What will happen to the children and the home in a divorce if one parent doesn’t have a job?

Get Legal Help Today

 Secured with SHA-256 Encryption

What will happen to the children and the home in a divorce if one parent doesn’t have a job?

My parents are getting a divorce and my mom does not have a job. I hear often that
the wife usually gets the house in a divorce. But, if she doesn’t have a job, what is
the likelihood of her winning the house in the divorce? Also, can she take custody of
the children if she cannot financially support herself?

Asked on March 30, 2017 under Family Law, Illinois

Answers:

M.T.G., Member, New York Bar / FreeAdvice Contributing Attorney

Answered 4 years ago | Contributor

I am so sorry for your situation and I can tell from your question that it is causing you some anxity about what the future will hold.  What happens with custody (who gets physical custody as well as decision making rights) and what happens with the house will differ in every case so there is no way to tell you for sure what will happen here.  The facts of each case will determine the outcome along with the rights of the individual parties involved.  A stay at home Mother is a recognized "profession" under the law and the law takes these factors in to consideration depending on the age of the children and the abilities of the spouse to work outside the home.  There is something called spousal support or maintenance (also called alimony) that the court can award the spouse that is unemployed outside the home.  There is also child support which takes in to consideration food, shelter and clothing.  Child support and alimony are calculated using a formula set by statutes in your state.  This gives the parent that does not have a job outside the home the ability to continue to take care of the children and likely stay in the house.  The parent that does not stay in the house could also agree to pay a portion of the mortgage.  Again, the facts here matter.  I am hopeful that your parents will set aside their differences for the welfare of their children and come to an agreement that everyone can live with.  Please go and speak with your counselor at school to discuss all this, okay?  Good luck.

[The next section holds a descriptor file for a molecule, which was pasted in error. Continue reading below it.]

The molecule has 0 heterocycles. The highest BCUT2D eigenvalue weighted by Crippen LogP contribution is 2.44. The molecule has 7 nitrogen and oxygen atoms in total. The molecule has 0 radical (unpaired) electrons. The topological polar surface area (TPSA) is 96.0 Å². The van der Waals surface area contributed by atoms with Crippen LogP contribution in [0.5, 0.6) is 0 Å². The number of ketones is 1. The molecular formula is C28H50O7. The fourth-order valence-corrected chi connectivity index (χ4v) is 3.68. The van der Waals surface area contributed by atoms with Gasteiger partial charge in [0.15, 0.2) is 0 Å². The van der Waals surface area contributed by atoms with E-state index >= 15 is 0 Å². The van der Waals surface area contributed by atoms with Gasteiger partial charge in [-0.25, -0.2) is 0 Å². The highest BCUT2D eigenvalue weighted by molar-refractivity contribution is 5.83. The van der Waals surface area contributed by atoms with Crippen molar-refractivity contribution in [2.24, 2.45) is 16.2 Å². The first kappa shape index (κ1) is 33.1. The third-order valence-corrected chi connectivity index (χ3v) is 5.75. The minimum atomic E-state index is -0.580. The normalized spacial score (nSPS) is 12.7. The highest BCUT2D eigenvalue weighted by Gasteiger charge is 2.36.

IMPORTANT NOTICE: The Answer(s) provided above are for general information only. The attorney providing the answer was not serving as the attorney for the person submitting the question or in any attorney-client relationship with such person. Laws may vary from state to state, and sometimes change. Tiny variations in the facts, or a fact not set forth in a question, often can change a legal outcome or an attorney's conclusion. Although AttorneyPages.com has verified the attorney was admitted to practice law in at least one jurisdiction, he or she may not be authorized to practice law in the jurisdiction referred to in the question, nor is he or she necessarily experienced in the area of the law involved. Unlike the information in the Answer(s) above, upon which you should NOT rely, for personal advice you can rely upon we suggest you retain an attorney to represent you.

Get Legal Help Today

Find the right lawyer for your legal issue.

 Secured with SHA-256 Encryption